To continue growing, stressed Alanis Ortega, mining needs certainty, as they are long-term investments with 10 years of maturity. It is very important to have legal certainty to continue generating investments, employment, and welfare in the communities where we operate.

Gómez Urrutia revolted: "It requires certainty for what ?: To continue the mining activity in the terms in which it has been given ?, In the large concentration of land ?, What will be the limit to land grabbing? Today, almost a third of the national territory is already granted. Therefore, it is necessary that there be a regulation of mining activities with great responsibility to guarantee the future and development of the sector, without abuse or contamination and in a peaceful manner ".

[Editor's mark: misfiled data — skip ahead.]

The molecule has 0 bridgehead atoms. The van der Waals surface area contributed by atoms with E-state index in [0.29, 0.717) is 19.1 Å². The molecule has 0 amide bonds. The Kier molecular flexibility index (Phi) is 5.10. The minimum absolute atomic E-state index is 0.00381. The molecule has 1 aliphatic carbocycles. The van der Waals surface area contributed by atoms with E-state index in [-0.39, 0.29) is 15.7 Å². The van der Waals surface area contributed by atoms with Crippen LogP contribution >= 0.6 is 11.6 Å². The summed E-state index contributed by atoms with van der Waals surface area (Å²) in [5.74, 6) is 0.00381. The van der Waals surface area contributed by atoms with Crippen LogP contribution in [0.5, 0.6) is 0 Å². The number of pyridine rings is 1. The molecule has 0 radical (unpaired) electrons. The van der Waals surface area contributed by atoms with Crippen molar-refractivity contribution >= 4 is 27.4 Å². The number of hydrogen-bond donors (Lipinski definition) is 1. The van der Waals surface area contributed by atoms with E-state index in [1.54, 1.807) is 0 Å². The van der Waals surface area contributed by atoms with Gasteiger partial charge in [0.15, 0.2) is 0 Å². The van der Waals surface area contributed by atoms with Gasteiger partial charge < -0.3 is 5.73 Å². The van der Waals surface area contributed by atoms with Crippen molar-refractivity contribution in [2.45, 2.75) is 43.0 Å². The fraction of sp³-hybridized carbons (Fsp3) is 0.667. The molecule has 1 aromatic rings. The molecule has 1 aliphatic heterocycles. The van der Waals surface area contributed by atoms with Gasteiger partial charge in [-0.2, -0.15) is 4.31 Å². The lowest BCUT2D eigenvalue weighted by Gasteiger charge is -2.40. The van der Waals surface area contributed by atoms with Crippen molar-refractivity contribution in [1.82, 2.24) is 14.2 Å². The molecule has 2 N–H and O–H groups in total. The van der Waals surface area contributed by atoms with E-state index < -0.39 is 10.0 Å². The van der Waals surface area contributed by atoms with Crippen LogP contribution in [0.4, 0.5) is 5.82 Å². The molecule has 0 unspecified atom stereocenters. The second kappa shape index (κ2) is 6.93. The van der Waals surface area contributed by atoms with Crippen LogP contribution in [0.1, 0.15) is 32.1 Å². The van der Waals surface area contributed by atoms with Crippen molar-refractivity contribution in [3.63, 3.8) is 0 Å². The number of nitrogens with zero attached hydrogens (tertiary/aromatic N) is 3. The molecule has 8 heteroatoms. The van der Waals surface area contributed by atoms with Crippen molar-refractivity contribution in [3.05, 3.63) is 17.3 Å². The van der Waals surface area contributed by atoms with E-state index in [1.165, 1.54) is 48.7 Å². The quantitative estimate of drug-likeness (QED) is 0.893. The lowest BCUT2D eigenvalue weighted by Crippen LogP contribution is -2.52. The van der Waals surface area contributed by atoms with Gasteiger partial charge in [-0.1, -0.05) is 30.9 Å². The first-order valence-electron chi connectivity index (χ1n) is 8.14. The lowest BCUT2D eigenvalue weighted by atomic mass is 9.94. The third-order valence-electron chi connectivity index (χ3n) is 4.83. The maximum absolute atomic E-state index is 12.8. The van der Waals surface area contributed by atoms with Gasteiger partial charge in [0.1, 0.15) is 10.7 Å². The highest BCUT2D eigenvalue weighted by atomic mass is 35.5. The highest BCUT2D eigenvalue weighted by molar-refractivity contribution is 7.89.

However, everything seems to indicate that mining companies would be willing to participate in the change proposed by the new government.

In that meeting, Jaime Lomelí Guillén, president of the Mining Cluster of Zacatecas, said that they are very interested in being part of the decisions that are taken in the legislative precinct (Senate) to promote a modern mining, compatible with the environment, with benefits shared with the communities and generator of legal certainty for companies.

And is not for less. The mining industry in Mexico is undoubtedly a great business. In 2017, the value of mining-metallurgical production in the country amounted to 12.72 billion dollars, which represented a growth of 1.8% compared to a year before (12.543 billion dollars). This year growth would remain at similar levels, according to the Camimex.